Book Review: Two Man Tent

Two Man Tent, Robert Chafe, 216 pgs, Breakwater Books, breakwaterbooks.com, $19.95

The debut short story collection from Newfoundland-based playwright Robert Chafe takes on the questions of longing and possibility inherent to distance, whether it is emotional of physical. The intimate proximity referenced in the book’s title is belied by, in story after story, attempts to negotiate chasms between fathers and sons, next-door neighbours, and distant lovers.

Chafe is a talented writer with a particular patience for chipping away at the surface of a situation. The nuances of neuroticism, loneliness, and fear simmer behind each story, an inevitable, eventual interference. In a story about an older man living in social isolation who refuses to evacuate despite an incoming forest fire, Chafe describes the moment where stubborn avoidance, at long last, is no longer tenable: “He saw it across the top of the hill then. What had settles in the previous days into an ever-present and pulsing underlight against the smoke-fed clouds had finally crested the ridge… Now the black of the treed hill against the night sky was cut with an orange scar, the upper bowl of the valley like an edge of smoldering paper.”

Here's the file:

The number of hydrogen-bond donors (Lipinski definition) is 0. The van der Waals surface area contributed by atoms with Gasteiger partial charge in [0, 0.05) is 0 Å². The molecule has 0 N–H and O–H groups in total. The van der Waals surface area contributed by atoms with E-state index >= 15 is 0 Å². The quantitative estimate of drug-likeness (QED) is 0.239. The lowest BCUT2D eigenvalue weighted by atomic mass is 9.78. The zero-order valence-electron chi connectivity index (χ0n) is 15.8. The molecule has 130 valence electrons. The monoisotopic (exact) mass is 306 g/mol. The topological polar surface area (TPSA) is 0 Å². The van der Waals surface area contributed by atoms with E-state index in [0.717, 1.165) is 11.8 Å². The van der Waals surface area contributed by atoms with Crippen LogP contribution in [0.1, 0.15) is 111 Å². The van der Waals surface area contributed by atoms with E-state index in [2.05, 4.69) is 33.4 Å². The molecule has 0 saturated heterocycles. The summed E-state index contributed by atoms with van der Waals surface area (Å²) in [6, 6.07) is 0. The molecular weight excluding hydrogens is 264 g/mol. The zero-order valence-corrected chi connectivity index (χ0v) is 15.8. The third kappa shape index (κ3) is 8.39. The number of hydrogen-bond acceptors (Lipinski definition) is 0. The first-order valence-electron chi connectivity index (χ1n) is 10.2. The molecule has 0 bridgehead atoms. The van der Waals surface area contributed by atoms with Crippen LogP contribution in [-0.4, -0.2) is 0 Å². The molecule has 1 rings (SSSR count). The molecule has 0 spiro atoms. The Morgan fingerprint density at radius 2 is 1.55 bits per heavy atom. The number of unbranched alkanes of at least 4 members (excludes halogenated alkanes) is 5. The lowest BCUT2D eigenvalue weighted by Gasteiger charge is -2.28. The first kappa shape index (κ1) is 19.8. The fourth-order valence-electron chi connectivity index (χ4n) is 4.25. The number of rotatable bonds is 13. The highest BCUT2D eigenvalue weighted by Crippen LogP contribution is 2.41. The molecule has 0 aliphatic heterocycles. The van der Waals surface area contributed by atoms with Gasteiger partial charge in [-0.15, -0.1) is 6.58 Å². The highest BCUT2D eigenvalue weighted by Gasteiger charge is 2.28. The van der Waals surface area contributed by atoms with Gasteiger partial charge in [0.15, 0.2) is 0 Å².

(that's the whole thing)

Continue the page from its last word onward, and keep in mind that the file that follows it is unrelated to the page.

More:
Stories like these, pretty much all about men, and often about the violence that comes with hard-learned emotional frigidity and socially enforced silence, make up most of the book, pasted against backgrounds of woods, rock and sea (hey, he is from Newfoundland). But these vignettes are interspersed with an ongoing conversation that is by all indications, real and from Chafe’s life. Dispatches sail across the continent between the two men, once strangers. Starting with a conversation on Scruff, a gay hookup/dating app, and moving into gchat, emails, texts and undocumented phone calls, the conversation is at once boring and totally addictive. Indeed, the banality of text flirtation, in the context of loneliness, can become a open vessel for our anxieties and sense of alienation. I read the other stories patiently, but the somewhat gimmicky format of a real-life text message became something of a treat — making it harder to pay attention to the prose.

Even though the exchanges between the author and his distant crush, whom he eventually meets, are most often about what they ate that day and whether they should or shouldn’t talk about politics, there’s something still sweet (and perhaps, for this gay reader, too very familiar) about the exchanges. I had a hard time not comparing it to Tex, Beau Rice’s absolutely genius 2014 book using a similar format and a similar conceit. But within this collection it serves an a successful fugal note against stories that occasionally feel like repeats of alienation-via-Canadiana.

The stories in Two-Man Tent are plain, familiar, light on moments of intense drama but fraught with tension and disappointment. They aren’t lifechanging, so they aren’t overwrought, and that’s precisely where their quiet success lies. (Jonathan Valelly)

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